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‘Anemic’ Demand Forecast for Retail Assets

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Online shopping is here to stay, which will put pressure on lesser quality retail assets into the future according to S&P Global.

S&P Global has revised the outlook for three retail Real Estate Investment Trusts (REITs) from negative to stable in a sign that the retail economy is weathering the Covid-19 storm but the forecast for the future remains ambiguous according to analyst Rhys Corry.

“Changing consumer behaviour toward retailing is yet to manifest into definitive trends,” Corry said.

“We expect the secular industry changes toward online retailing to persist, albeit at a gradual pace.

“Demand for retail space will therefore be anemic in the next few years … [particularly for] lesser-quality retail space that does not have a strong catchment area or solely fulfil an essential retailing requirement.”

Corry said retail centres in CBDs and near to public transport hubs would continue to suffer with the ongoing trend to working from home.

Corry said retail REITs had acted prudently to “provide a buffer for them to weather further disruptions”.

“We expect these REITs to continue to prioritise cash preservation and use available financial levers, such as expenditure curtailment, reduction in cash distributions, and other sources, to offset the impact of the pandemic,” Corry said.

GPT Wholesale Shopping Centre Fund was upgraded from BBB+/Negative to BBB+/Stable, while QIC Shopping Centre Fund and Scentre Group were upgraded from A/Negative to A/Stable.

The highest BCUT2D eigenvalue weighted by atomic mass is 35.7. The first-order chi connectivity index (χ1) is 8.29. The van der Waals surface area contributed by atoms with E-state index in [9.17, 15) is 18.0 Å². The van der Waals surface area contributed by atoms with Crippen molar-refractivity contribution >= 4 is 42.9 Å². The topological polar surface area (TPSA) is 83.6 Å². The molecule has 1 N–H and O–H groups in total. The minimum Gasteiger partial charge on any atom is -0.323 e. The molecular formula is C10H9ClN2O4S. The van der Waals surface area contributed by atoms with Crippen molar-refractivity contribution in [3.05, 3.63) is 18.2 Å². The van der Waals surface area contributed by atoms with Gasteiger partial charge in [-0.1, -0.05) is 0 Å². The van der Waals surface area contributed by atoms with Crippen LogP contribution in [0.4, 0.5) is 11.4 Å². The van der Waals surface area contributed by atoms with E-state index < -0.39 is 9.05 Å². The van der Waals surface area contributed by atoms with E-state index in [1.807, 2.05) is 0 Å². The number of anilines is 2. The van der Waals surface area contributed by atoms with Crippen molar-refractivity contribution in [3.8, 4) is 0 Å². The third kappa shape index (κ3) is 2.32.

“The outlook on Australian Prime Property Fund Retail remains negative given the uncertain outlook for the REIT from unit-holder redemption requests and recent asset sales,” Corry said.

“The stable outlooks on the other four REITs reflect their sizeable rating buffers to withstand volatile market conditions.”

S&P Global has forecast real GDP to grow 4.9 per cent in Australia, compared to -2.4 per cent last year.

REITs used financial levers, such as Scentre Group issuing a hybrid note, and Vicinity Centres raising equity, to build headroom.

“Our rated REITs have better asset quality and solid market positions relative to the wider market.

“Their shopping centres therefore benefitted from a faster recovery in tenancy cash collection and occupancy rates as Australia recovered from Covid-19.”

CBRE regional director Cameron Grier said industrial assets had been booming with the growth of online shopping.

“In 2020, e-commerce experienced five years of growth in just 12 months and now accounts for around 13 per cent of all retail sales in Australia,” Grier said.

“This, coupled with the fundamental rethink of how occupiers deal with inventory levels, has created considerable momentum in the industrial and logistics sector in 2021.”

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Article originally posted at: https://www.theurbandeveloper.com/articles/anemic-demand-forecast-for-retail-assets-sp